4. Buy something. If you were planning on it anyway, make your purchase in December 2010 instead of January 2011. If you own a business, you should think about purchasing equipment or taking an extra trip to the office supply store to get more deductions this year.

5. Take some gains. Currently, long-term capital gains rates are at historically low rates of zero to 15 percent. It is likely these rates will go up in the future, so it might be beneficial to take advantage of what is currently available.

These are simply brief overviews of some of the tax items that you should not only be thinking about, but also trying to take advantage of. There are many favorable tax provisions that will only be in place for a short while. Make sure to call your financial advisor.


Your Year End Financial Checkup – Part Two

December 21, 2010

Review your overall investment allocation and consider rebalancing as necessary. In conjunction with rebalancing, take some time to re-evaluate the amount of volatility or risk that is acceptable to your situation. Some considerations when evaluating your level of risk tolerance are your age, time horizon & proximity to retirement, cash flow needs, net worth, and investment objective. And, if you haven’t already, structure investments appropriately into short-term, mid-term and long term buckets; making sure you have a smart place from which to draw money should you need it.

Review account beneficiary forms to confirm that you have a named primary and contingent beneficiary that reflects your wishes. Discuss and review your estate planning documents, such as your Wills, Trusts, Health Care Directives, and Durable Powers of Attorney with your Attorney to confirm that the documents you currently have in place take full advantage of the current estate tax laws and that they accurately reflect your wishes. If you have not yet established these documents, consider meeting with an Attorney to discuss whether they are appropriate for your situation. Be sure to advise your heirs and executor where your estate planning and account documentation can be found in case of death or incapacitation.

Review your current property/casualty, life, disability and long term care insurance coverage with your Financial Advisor and other insurance advisor(s) to determine if you are properly insured.

Organize year-end financial statements and 2010 tax documents as you receive them. Also, be sure to destroy old documentation that is no longer needed in a safe manner.

Review your credit report annually. The law requires the major national consumer reporting bureaus to provide you with a free credit report each year upon request.


Your Year End Financial Checkup – Part One

December 16, 2010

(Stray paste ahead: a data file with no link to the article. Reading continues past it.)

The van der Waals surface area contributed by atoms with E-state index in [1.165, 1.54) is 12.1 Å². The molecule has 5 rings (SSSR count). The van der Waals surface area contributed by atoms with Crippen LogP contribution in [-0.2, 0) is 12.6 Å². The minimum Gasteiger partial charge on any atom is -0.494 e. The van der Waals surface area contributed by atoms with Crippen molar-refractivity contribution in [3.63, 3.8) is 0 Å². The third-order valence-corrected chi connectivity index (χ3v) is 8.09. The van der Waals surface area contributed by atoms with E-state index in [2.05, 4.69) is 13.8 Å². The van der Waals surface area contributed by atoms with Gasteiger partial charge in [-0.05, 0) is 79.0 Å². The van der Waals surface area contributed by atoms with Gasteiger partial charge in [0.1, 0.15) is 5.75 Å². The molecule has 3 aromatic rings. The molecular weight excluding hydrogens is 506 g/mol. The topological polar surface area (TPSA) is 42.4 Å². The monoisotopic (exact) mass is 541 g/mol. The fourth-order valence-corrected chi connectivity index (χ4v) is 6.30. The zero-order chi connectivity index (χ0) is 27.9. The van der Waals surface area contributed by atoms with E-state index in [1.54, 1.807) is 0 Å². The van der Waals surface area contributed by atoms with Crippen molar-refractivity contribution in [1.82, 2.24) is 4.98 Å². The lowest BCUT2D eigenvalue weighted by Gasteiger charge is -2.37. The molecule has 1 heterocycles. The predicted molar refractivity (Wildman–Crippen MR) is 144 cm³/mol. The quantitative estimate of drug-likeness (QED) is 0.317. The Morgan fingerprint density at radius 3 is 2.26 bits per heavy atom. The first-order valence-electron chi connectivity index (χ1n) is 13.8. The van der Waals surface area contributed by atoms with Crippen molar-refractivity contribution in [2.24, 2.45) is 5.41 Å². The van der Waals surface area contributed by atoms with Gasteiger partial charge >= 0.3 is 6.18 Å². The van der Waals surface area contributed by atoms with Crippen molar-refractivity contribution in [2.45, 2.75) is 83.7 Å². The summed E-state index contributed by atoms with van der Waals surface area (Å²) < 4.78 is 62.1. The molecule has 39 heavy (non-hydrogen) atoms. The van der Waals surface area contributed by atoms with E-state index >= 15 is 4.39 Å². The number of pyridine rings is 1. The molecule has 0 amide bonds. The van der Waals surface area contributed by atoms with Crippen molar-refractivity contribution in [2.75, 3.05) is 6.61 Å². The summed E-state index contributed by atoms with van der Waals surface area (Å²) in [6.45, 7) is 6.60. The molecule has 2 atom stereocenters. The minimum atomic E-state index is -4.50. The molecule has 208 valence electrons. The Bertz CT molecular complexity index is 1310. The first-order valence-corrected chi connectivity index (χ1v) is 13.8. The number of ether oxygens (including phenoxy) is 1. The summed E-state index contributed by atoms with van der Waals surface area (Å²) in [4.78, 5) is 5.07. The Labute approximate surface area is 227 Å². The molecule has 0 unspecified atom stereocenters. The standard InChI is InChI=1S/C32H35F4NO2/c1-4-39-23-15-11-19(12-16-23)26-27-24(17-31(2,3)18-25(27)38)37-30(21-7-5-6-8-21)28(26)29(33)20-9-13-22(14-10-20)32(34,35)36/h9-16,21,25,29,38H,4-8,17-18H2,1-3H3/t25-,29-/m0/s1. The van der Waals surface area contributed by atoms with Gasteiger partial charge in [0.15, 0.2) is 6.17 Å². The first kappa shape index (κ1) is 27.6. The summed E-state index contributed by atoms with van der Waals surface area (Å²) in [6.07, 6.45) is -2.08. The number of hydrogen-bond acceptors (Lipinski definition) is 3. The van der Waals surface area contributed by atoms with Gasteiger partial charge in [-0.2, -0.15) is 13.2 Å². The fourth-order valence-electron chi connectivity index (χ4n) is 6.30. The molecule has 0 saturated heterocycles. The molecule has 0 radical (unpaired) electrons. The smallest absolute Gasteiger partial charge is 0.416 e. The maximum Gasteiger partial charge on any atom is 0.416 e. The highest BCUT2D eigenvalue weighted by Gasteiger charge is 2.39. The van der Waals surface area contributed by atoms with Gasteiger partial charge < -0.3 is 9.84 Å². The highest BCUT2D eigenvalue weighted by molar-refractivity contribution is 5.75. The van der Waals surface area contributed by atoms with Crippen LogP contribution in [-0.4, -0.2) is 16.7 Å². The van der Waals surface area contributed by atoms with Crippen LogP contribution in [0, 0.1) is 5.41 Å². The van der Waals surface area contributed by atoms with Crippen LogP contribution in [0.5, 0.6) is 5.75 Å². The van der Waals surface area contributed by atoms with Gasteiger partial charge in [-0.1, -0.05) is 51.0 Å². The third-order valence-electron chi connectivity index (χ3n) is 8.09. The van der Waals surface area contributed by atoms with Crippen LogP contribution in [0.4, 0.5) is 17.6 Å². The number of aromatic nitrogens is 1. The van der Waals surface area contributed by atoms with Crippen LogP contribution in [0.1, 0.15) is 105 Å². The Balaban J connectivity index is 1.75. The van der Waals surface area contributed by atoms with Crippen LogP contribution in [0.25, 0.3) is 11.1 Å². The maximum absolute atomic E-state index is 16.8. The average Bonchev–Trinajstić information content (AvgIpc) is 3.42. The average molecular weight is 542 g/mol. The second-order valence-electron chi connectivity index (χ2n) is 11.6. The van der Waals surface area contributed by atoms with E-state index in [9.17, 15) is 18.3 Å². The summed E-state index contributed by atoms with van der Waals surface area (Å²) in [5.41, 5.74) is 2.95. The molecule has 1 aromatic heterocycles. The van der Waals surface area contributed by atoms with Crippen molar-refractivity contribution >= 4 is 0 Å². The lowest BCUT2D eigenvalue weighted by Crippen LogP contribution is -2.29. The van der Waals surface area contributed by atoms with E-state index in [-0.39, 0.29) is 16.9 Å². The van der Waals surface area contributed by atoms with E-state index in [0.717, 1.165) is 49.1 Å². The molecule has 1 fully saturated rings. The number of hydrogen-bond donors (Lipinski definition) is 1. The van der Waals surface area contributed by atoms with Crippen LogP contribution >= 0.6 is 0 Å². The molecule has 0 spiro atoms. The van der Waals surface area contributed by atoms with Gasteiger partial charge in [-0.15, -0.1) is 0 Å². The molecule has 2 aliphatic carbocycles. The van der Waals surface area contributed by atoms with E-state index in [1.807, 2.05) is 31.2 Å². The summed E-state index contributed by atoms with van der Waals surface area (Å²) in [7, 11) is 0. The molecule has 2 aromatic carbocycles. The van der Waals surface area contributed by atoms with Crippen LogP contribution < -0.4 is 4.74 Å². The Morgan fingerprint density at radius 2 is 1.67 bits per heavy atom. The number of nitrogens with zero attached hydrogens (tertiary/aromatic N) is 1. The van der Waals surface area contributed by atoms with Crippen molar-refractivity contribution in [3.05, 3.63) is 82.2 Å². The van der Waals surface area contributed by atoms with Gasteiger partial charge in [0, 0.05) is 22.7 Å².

As 2010 comes to an end and 2011 gets underway, it’s a great time for a financial check-up and review of your financial situation. Following are some items to consider:

Take a look at your current budget and savings plan and make adjustments as necessary.

Review current IRS Guidelines, such as contributions to your employer retirement plans and other retirement accounts. The maximum contribution to a 401(k), 403(b) or 457 Plan in 2010 and 2011 is $16,500 and taxpayers age 50 and older may make “catch-up” contributions of an additional $5,500. The maximum contribution to a SIMPLE IRA Plan in 2010 2011 is $11,500 with a “catch-up” contribution of $2,500 for taxpayers age 50 and older. The maximum contribution to Traditional and Roth IRAs is $5,000 in 2010 and 2011, contributions are subject to eligibility requirement based on Adjusted Gross Income. Taxpayers age 50 and older may make “catch-up” contributions to Traditional and Roth IRAs of $1,000. Please note: You have until April 15th, 2011 to make a year 2010 contribution to your IRA or Roth IRA if you qualify.


A Different Gift This Holiday Season

December 14, 2010

The year is rapidly coming to a close and many individuals and companies are looking for that perfect organization to contribute to this holiday season. Charitable giving is a fulfilling and meaningful experience, and even though individual donations are down 13.7 percent nationally this year (Source: Businessweek), many are continuing to make a conscious effort to give back and better their community or cause they support.

With any year-end giving, there are many things to take into consideration.

For individuals, charitable giving can be a daunting task if you are unaware how to file the information on your federal tax return and may end up losing you money come tax time. The following is a list of basic charitable giving tips to ensure your contributions pay off on your tax return:

a. Donate cash or property – Contributions are not deductible until an actual payment is made.
b. Contribute to a qualified tax-exempt organization – Individuals must contribute to a charity with 501(c) (3) tax-exempt status to receive tax benefits, unless it is an organization that is not required to by the IRS, such as churches and religious organizations.
c. Itemize deductions – Filing your tax deductions only works for people who are eligible to itemize their deductions.
d. Keep records – Be sure to follow the IRS’s requirements when filing for taxes, including saving canceled checks, acknowledgment letters from the charity, and appraisals for donated property.

Regardless of your how much you give or what charity you choose to support, it is important to talk to your financial or tax advisor – before you donate – about the best approach to maximize your tax savings.